Kun is in his final year at film school. He is a talented sound recordist—in fact, more talented than his sound effects lecturer. Kun is carefree and prefers goofing around in the city to sitting in class.
The lad is constantly at odds with the world. The film opens with a scene where he abandons his driving test and goes on to buy a clapped-out Jeep. He dreams of going on a trip to Inner Mongolia in the Jeep. He does get a chance to take a ride to Mongolia with a pretentious filmmaker, Ming, and his crew, but things do not go as planned.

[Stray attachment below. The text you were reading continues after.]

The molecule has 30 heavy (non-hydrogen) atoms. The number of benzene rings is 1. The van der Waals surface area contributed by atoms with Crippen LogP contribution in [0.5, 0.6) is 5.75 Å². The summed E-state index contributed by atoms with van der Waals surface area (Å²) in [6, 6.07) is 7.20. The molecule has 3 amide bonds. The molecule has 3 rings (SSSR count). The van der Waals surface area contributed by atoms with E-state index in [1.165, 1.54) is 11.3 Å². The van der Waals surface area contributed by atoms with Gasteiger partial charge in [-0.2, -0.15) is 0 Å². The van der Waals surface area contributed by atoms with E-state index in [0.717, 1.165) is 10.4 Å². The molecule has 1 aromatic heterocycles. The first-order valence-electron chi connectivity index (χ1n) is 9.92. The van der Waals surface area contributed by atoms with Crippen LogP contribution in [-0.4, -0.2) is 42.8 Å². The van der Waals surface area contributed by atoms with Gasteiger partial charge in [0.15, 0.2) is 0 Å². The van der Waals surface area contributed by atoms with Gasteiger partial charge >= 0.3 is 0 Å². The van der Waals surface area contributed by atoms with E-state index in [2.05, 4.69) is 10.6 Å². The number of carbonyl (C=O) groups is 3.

Striding Into the Wind by debutant filmmaker Wei Shujun is an idiosyncratic road-movie that depicts contemporary China. The film depicts how Chinese youth are pushing their limits and embracing free-spiritedness under the nose of an authoritarian regime. The film has a unique visual language. The director keeps Kun’s happy-go-lucky nature in the foreground and more serious conversations in the background, showing the contrast between his nature and the world around him. This semi-autobiographical film premiered at the British Film Institute’s London Film Festival last year and was an official selection at Cannes 2020.